Spence was travelling at over 125 m.p.h. when the car hit the wall almost broadside. Spectators said the right front wheel appeared to twist back and catch him on the head, ripping his helmet off. The helmet was found with the chinstrap still fastened and a tyre mark across the top. There was another big tyre mark on top of the car near the right front of the cockpit, which is relatively further forward in the S.T.P.-Lotus than in most rear-engined cars. The right front wheel had apparently rotated about the steering tie-rod, which was the only component still attaching the wheel to the car after the impact. Apart from the right side wheels and suspension, which bore the brunt of the impact, there was hardly any other structural damage. The monocoque tub, though it may have been twisted, showed only a small deformation of the outside skin near the right front suspension pick-up points. Spence was rushed to hospital with severe head injuries, but he never regained consciousness. He died 4½ hours later just as a neuro-surgeon requested by Chapman was about to leave Washington in a Firestone Tyre Co. jet.
The repercussions of the accident followed immediately. That same evening, Carroll Shelby announced that he was withdrawing his two turbine cars, saying: “After complete and intensive testing, I feel at the present time it is impossible to make a turbine-powered car competitive with a reasonable degree of safety and reliability.” Issued only two hours after Spence’s death, Shelby’s statement caused considerable annoyance to the S.T.P.-Lotus-Firestone camp because. it appeared to refer to all turbine cars rather than his entries specifically. The statement also skirted the fact that the new Wallis-designed cars had encountered a number of serious problems, including inadequate braking, and could not do the job they were designed for without expensive re-engineering. Hulme could only get his car up to 161 m.p.h. and McLaren was slightly slower. This speed would not have qualified for last year’s race, let alone this year’s.
Meanwhile, Colin Chapman announced that he was returning to England and handing over direction of his crew and the cars to Granatelli. “I am filled with grief at the loss of my long-time friend and associate, Jimmy Clark,” Chapman said, “and the additional loss, just a month later to the day, of Mike Spence. As an understandable result, I want nothing more to do with the 1968 Indianapolis race. I just do not have the heart for it.”
Chapman added that it was “regrettable” that the withdrawal of two competitive turbine cars by another owner was somehow associated with the death of Mike Spence. “Both Andy (Granatelli) and I agree that the combination of four-wheel-drive and turbine power provide the safest kind of racing vehicles and that this combination is here to stay.” He pointed out that immediately after the accident a technical committee of U.S.A.C. (headed by S. A. Silbermann, a metallurgist) had made an inspection of the crashed car and could find no evidence of any structural failure.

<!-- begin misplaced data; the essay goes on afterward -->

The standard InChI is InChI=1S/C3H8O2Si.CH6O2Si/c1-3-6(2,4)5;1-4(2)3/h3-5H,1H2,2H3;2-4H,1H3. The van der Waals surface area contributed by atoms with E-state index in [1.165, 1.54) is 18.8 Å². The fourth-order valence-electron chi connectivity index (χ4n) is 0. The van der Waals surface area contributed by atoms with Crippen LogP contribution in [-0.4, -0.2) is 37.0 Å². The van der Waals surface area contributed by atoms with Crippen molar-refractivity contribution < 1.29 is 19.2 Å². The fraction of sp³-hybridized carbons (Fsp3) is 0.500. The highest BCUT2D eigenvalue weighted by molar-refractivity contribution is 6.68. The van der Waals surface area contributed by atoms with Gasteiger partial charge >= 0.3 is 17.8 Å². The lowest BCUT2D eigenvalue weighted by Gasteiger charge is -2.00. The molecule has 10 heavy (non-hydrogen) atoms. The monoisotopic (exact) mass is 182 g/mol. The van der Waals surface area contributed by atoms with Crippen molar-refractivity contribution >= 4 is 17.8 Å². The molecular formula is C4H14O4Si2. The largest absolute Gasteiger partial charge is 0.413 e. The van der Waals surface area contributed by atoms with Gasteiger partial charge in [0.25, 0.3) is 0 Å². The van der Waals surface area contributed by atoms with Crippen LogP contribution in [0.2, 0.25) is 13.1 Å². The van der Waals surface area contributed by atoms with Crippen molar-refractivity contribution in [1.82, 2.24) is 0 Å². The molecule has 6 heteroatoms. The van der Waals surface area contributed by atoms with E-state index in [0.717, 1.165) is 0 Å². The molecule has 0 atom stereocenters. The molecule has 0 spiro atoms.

Spence’s death cast a heavy pall over the Speedway, but unfortunately the turbine controversy was far from over. On May 11th, week before the first qualifying sessions, Harlan Fengler, the U.S.A.C. Chief Steward, sent a letter to Granatelli pointing out that the suspension parts of the S.T.P.-Lotus turbines did not meet the specifications in the U.S.A.C. rules and would have to be changed. The rules require that all highly stressed steering and suspension parts must be made from SAE 4130 steel, or an alloy specified by the manufacturer as equivalent in structural strength. They must then be stress relieved and heat treated to specified standards. Fengler said investigation of Spence’s accident “revealed that the subject parts are of mild steel and do not meet the alloy and Rockwell (hardness) specifications required by the rules.” But he was at pains to emphasise that U.S.A.C. was not criticising the construction of the cars. “Let me emphasise that we are not implying that this is an inferior part, or that it is unsafe, but simply that it does not meet our specifications. Actually, the parts stood up very well in the accident.” Silbermann, the metallurgist, said the Lotus components might well be equal or even superior in structural strength, but they could not meet the Rockwell specifications. Fengler was in the difficult position of enforcing a rule he did not make and, as many observers commented, it was the U.S.A.C. rules were need of an overhaul.
Granatelli accepted the ruling stoically and immediately set about having new parts fabricated—only to be struck by two more blows in this most incredible series of misfortunes. On May 12th Joe Leonard was testing the S.T.P. Turbocar vacated by Parnelli Jones and had worked it up to 166 m.p.h. when he lost control going into the first turn and crashed into the wall. Leonard was uninjured, but the car was extensively damaged. Granatelli announced that the car that launched the turbine revolution at Indianapolis probably “will never run again”, and it was withdrawn. This disheartening development was made even more so by the fact that earlier that day Art Pollard had worked the car up to 166.8 m.p.h.—the fastest speed it had ever lapped the track.
Finally, on May 13th, new X-rays of Jackie Stewart’s right wrist showed that it was not just sprained, but had a hairline fracture. The wrist went into a cast and the S.T.P.-Lotus team lost another driver. And so, after two weeks of what can only be described as tragedy, the Granatelli/Chapman combine approached the first qualifying weekend with three cars and only one of their original drivers—Graham Hill. The last chapter in the Great Turbine Controversy was still to be written.—D. G.